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[about Eisenhower 1956]

Eisenhower 1956 is the gripping story of how President Dwight D. Eisenhower guided the United States through the Suez Canal crisis, the most dangerous international crisis of his presidency.

In 1956, more than two thirds of Western Europe’s oil supplies transited the Suez Canal. When the United States withdrew its offer to finance the Aswan Dam, Egypt’s president, Gamal Abdel Nasser, nationalized the canal. Without Eisenhower’s knowledge, Britain and France secretly plotted with Israel to invade Egypt and topple Nasser. In a tumultuous nine-day period just prior to the 1956 presidential election, Great Britain, France, and Israel invaded Egypt while the Soviet Union ruthlessly crushed rebellion in Hungary and threatened to intervene in Egypt. The dramatic climax came on Election Day, November 6, 1956.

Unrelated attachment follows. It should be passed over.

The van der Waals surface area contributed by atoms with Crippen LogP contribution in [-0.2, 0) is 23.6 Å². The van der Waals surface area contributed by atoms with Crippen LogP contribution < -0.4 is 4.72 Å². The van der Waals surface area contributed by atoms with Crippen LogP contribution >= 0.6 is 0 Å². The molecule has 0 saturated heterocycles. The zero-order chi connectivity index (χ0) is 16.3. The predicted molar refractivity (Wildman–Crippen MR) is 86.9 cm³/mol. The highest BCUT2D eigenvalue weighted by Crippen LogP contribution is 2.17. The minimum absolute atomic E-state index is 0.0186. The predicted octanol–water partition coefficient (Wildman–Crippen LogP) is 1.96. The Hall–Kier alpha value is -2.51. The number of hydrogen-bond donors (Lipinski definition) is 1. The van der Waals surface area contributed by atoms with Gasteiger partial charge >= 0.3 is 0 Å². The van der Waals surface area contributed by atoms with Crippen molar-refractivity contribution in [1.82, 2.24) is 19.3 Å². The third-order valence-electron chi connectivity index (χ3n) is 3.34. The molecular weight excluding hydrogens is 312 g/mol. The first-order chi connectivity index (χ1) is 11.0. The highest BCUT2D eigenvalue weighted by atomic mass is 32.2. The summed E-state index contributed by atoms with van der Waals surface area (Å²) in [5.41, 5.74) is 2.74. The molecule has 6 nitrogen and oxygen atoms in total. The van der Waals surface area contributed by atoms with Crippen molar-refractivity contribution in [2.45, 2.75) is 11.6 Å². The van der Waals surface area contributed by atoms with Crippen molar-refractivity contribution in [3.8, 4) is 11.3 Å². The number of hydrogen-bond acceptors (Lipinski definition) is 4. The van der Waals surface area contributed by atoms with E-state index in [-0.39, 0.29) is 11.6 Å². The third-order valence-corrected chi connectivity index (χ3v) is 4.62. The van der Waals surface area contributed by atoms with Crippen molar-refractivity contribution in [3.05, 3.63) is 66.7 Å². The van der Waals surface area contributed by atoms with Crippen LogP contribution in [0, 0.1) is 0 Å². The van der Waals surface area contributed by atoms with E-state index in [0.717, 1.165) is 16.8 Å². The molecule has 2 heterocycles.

Eisenhower 1956 is the first trade book on the Suez Crisis in thirty years. Since then, hundreds of critical documents have been declassified. Nichols uses those records to enable the reader to look over Ike’s shoulder and follow him day by day, sometimes hour by hour as he courageously confronts a crisis that threatened to escalate into global conflict—all while recovering from two major illnesses and battling to win a second term in the White House.

In the wake of the Suez crisis, the United States replaced Great Britain as the guarantor of stability in the Middle East. More than a half-century later, that commitment remains the cornerstone of American policy in the region. 





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